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  • Print publication year: 2014
  • Online publication date: August 2018

5 - Pregnancy, paternity and parenting in rural communities


Learning objectives

On completion of this chapter, the reader will be able to:

  • identify the unique needs of rural families in accessing health care
  • describe normal pregnancy care and recognise the importance of involving fathers in pregnancy and parenting
  • discuss child and family health, including immunisation targets
  • recognise vulnerable groups and specific care needs
  • identify the needs of children exposed to life-limiting illnesses.
  • Key words

  • Pregnancy care, paternal role, immunisation, life-limiting illness, vulnerable groups
  • Chapter overview

    This chapter provides a snapshot of rural health care from the perspective of young families. It captures pregnancy care models, involvement of fathers in birthing and caring roles, the promotion of health and wellbeing in children, identification of vulnerable groups, and the support of children with life-limiting illnesses.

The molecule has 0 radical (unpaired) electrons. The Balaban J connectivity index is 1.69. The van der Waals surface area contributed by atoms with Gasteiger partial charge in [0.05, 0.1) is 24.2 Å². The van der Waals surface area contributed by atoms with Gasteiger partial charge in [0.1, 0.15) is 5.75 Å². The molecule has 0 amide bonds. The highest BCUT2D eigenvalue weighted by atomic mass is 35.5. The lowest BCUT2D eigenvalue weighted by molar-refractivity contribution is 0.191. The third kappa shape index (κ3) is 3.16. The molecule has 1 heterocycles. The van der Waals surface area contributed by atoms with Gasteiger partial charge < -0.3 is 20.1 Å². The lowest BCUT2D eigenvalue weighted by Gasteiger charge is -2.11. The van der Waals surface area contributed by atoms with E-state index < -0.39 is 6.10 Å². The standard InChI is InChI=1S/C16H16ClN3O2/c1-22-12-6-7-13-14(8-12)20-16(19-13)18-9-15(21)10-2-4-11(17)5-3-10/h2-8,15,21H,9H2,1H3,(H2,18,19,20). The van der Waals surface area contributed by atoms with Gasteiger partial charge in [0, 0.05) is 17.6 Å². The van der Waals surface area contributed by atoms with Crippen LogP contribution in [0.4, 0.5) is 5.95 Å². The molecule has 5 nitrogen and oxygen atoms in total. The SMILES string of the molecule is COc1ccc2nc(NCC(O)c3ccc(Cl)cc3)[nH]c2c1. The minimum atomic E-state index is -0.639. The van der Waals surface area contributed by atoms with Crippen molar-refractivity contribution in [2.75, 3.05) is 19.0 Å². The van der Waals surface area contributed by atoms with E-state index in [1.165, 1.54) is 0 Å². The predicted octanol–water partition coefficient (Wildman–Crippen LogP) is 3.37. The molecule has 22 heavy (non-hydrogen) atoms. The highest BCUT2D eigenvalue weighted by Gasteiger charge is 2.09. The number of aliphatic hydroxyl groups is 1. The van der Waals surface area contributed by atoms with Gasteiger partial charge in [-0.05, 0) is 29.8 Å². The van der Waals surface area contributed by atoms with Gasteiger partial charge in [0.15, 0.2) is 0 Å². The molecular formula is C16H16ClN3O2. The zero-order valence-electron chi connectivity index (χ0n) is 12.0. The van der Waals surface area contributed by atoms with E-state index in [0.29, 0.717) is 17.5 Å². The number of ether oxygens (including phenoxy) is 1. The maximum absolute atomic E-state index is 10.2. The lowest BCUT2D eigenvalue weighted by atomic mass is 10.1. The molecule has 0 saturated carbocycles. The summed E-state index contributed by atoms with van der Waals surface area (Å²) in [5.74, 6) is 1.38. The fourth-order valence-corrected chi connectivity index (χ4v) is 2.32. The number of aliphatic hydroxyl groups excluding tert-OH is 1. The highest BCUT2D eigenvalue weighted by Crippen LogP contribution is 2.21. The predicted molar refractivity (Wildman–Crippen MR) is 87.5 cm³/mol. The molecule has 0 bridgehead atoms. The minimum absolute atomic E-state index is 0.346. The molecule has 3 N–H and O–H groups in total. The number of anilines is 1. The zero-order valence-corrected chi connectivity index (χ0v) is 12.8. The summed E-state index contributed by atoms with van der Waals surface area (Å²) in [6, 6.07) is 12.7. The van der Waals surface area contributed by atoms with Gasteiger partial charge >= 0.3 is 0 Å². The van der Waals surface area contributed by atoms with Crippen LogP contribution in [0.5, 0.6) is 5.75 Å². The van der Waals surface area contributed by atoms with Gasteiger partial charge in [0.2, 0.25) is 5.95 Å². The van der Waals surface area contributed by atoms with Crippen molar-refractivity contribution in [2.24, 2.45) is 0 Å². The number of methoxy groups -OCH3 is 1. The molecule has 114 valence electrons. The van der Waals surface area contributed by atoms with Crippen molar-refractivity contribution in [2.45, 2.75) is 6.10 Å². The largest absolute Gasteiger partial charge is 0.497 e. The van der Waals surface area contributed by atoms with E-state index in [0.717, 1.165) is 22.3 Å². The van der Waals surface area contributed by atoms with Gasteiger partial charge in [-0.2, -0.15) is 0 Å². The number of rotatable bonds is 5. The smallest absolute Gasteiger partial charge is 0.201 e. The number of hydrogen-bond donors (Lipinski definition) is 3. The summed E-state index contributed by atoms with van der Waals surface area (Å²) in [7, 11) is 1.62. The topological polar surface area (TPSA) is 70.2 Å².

Healthcare access and equity continue to be significant issues for rural Australians, particularly for women and their young families. The centralisation of services to regional, urban and metropolitan areas has led to enforced travel to access health care or, alternatively, reliance on intermittent outreach services to outlying communities. Thus, the health and wellbeing of this rural cohort require special consideration to ensure optimum health outcomes. Health service and professional regulatory authority reforms highlighted in previous chapters pose issues for rural nurses who are also midwives and for those who hold midwifery-only qualifications; these are further discussed in this chapter.


    In 2009, the Chief Nurse and Midwifery Officer, Rosemary Bryant, led a review of maternity services on behalf of the Federal Government. Subsequently, Improving Maternity Services in Australia: The Report of the Maternity Services Review was released following extensive consultation (Commonwealth of Australia, 2009). All contributors acknowledged that ‘safe, high-quality and accessible cared based on informed choice must be the goal’ (p. iii), with these factors being central to future policy development and implementation.